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"Existence, it seems, is chiefly maintenance." ― Kevin Kelly, The Inevitable: Understanding the 12 Technological Forces That Will Shape Our Future
"We just launched this website, what do you mean I need an upgrade already?"
If this sounds familiar, it's because it happens all the time. Your company just made a significant investment in a major website redesign. You've got a new design, an upgraded content management system (CMS), improved content...the works. How long should this investment last? A year? Two years? Five years?
How about three to six months?
Slow down. I don't mean that you have to redesign your website again in three months. I mean that by then there will probably be a minor version update for your CMS. Or maybe somebody in another department thought of a new feature that will help you attract customers. These are minor updates, but you should still be prepared for the time and cost investment.
Technology is always changing, and your brand new website is not exempt from this fact. Let's look at some of the reasons you'll have to regularly update your website.
CMS: New update available
If you own a smart phone, you should be very familiar with how often it asks you to update the operating system or apps. Some apps seem to require updates every week. Well, your website is also software. If you're running a decent CMS, it gets updates from time to time. Of course, these updates aren't made as easy as pressing the install button. On a website, many updates may contain "breaking changes" that should be overseen by your development team in case something goes wrong.
Some CMS updates are minor and can be put off for a bit, but more important updates will eventually come out that you shouldn't ignore. Imagine if you ignored a major security update and your company website was hacked. The cost of the upgrade is well worth it to avoid a security risk like that.
New feature needed
Just because your website is new doesn't mean it has every feature you could ever have dreamed of or possibly needed. You should assume that your website will require new features to be added in the future.
Let's use a car analogy. Shopping for a car is a lot like buying a new website. You buy a car with as many features as you can fit inside your budget. If you can't afford leather seats, cloth it is. If they come out with flying cars next year, you don't get to go to the dealer and ask them to give you that feature since you just bought your car a little while ago.
Websites are the same. You build the best website with as many features that fit within your budget. Where websites are better than cars is in the ability to be upgraded. Most people don't upgrade to leather seats in the same car a year after owning it. With a website, you can (metaphorically speaking). This allows you to add a new feature when the need is justified and you have the budget for it.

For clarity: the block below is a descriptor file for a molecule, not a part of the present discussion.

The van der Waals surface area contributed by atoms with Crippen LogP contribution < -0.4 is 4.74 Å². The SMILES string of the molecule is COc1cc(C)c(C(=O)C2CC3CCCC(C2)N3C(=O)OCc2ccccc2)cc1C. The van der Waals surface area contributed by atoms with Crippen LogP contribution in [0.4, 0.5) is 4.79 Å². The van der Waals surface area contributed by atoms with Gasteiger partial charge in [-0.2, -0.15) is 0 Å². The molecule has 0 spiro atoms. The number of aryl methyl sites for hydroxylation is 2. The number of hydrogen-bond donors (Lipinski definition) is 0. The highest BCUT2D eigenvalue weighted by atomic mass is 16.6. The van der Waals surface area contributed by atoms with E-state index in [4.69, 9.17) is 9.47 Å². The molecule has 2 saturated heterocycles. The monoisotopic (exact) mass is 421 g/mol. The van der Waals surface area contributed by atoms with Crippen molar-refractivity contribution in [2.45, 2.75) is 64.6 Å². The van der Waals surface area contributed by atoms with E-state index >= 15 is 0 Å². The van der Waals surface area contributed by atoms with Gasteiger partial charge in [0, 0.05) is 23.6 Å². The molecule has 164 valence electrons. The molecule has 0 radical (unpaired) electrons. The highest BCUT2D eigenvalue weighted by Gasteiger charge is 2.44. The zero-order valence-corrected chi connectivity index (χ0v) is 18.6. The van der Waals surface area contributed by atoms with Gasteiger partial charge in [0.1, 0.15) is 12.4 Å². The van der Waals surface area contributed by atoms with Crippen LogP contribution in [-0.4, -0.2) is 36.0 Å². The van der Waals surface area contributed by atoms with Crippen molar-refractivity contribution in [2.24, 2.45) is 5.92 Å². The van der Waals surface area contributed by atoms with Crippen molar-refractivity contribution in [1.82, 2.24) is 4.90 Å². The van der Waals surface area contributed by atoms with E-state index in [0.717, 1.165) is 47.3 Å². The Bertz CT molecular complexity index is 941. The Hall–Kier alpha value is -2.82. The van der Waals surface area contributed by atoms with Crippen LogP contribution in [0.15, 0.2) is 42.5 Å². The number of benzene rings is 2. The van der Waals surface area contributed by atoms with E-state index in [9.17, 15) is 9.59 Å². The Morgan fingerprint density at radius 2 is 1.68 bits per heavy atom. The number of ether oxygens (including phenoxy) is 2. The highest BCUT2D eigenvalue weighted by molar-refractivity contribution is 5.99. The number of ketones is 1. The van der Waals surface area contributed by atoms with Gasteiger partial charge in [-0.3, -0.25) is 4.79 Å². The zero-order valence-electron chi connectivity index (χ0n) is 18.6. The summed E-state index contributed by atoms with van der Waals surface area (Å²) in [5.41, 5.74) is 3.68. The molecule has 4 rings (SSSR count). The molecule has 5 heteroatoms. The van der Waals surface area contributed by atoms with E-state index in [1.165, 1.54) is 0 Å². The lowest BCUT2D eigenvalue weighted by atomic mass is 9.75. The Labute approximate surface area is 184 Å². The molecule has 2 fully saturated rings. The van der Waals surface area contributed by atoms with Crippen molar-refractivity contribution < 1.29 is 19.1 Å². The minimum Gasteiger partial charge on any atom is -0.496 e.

Google changes something
Nobody likes this fact, but it's how things work. When Google changes something, websites often have to change to stay competitive. Google says secures sites get a rankings boost? Install an SSL certificate. Google says it prefers responsive sites? Redesign to be responsive. Google says it prioritizes fast-loading sites? Pay to make technical speed optimizations. If you don't, you start to get left out of the SEO game.
A third-party service your site relies on is no longer supported (or goes out of business)
Many sites utilize a third-party service to provide a function on their website. Features like customer service chat, site search, or an HR job application are frequently provided by third-party services. Sometimes those services go out of business or change drastically, which may require you replace or update the feature on your site.
Another major technological breakthrough
These are less common, but they do happen. Remember what I said earlier about technology always changing? Well, it's happening at an ever-increasing pace, so be prepared for something huge to shake up the state of your digital presence. Just think of how people had to scramble to adapt to the explosion of social media, or to smartphones. Next year it might be voice interfaces or virtual reality. Get ready to browse your website through a pair of goggles.
The best way forward?
Treat your website like a car (the analogy that keeps giving). If you change the oil and rotate the tires regularly, your car will last a lot longer. Make more frequent, smaller updates part of your plan. It can help defray costs in the long term. Don't just wait a few years until it is time for a full website tear down and rebuild. Those are expensive, time-consuming, and stressful.
Adjust your expectations. If you accept the points I laid out, it's much easier to understand the forces that demand when and how you must upgrade your website. You can forego some things, but you shouldn't ignore others. Consult with your website designer or developer, they can help you make the best decision for your needs.
Got a question about updating your website? Give us a call and we can talk you through it.